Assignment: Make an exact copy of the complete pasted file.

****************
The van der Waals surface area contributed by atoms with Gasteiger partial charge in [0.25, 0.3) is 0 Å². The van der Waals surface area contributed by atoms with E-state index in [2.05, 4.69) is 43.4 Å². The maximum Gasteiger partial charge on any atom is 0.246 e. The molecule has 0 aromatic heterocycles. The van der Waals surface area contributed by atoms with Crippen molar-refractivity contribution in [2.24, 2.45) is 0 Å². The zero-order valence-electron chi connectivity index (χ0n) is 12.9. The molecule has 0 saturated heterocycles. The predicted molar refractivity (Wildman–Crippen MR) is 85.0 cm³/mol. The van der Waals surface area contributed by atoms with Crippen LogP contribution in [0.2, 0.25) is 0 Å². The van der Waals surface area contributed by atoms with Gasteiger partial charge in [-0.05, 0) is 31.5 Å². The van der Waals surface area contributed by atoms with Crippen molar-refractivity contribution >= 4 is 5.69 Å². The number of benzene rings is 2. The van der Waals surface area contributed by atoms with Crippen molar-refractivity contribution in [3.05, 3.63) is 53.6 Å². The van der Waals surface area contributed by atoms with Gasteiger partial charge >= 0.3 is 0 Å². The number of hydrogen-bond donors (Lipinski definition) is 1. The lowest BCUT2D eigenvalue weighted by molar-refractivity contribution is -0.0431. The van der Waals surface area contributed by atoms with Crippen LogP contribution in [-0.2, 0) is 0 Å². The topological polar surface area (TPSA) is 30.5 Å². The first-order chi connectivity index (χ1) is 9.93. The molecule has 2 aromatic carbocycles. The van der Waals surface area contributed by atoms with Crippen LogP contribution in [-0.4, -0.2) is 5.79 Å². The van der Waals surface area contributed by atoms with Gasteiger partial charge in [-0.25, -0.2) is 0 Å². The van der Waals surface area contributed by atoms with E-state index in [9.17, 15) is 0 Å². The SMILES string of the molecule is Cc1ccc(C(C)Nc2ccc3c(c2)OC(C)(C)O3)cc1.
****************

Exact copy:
The van der Waals surface area contributed by atoms with Gasteiger partial charge in [0.25, 0.3) is 0 Å². The van der Waals surface area contributed by atoms with E-state index in [2.05, 4.69) is 43.4 Å². The maximum Gasteiger partial charge on any atom is 0.246 e. The molecule has 0 aromatic heterocycles. The van der Waals surface area contributed by atoms with Crippen molar-refractivity contribution in [2.24, 2.45) is 0 Å². The zero-order valence-electron chi connectivity index (χ0n) is 12.9. The molecule has 0 saturated heterocycles. The predicted molar refractivity (Wildman–Crippen MR) is 85.0 cm³/mol. The van der Waals surface area contributed by atoms with Crippen LogP contribution in [0.2, 0.25) is 0 Å². The van der Waals surface area contributed by atoms with Gasteiger partial charge in [-0.05, 0) is 31.5 Å². The van der Waals surface area contributed by atoms with Crippen molar-refractivity contribution >= 4 is 5.69 Å². The number of benzene rings is 2. The van der Waals surface area contributed by atoms with Crippen molar-refractivity contribution in [3.05, 3.63) is 53.6 Å². The van der Waals surface area contributed by atoms with Gasteiger partial charge >= 0.3 is 0 Å². The number of hydrogen-bond donors (Lipinski definition) is 1. The lowest BCUT2D eigenvalue weighted by molar-refractivity contribution is -0.0431. The van der Waals surface area contributed by atoms with Crippen LogP contribution in [-0.2, 0) is 0 Å². The topological polar surface area (TPSA) is 30.5 Å². The first-order chi connectivity index (χ1) is 9.93. The molecule has 2 aromatic carbocycles. The van der Waals surface area contributed by atoms with Crippen LogP contribution in [-0.4, -0.2) is 5.79 Å². The van der Waals surface area contributed by atoms with Gasteiger partial charge in [-0.25, -0.2) is 0 Å². The van der Waals surface area contributed by atoms with E-state index in [9.17, 15) is 0 Å². The SMILES string of the molecule is Cc1ccc(C(C)Nc2ccc3c(c2)OC(C)(C)O3)cc1.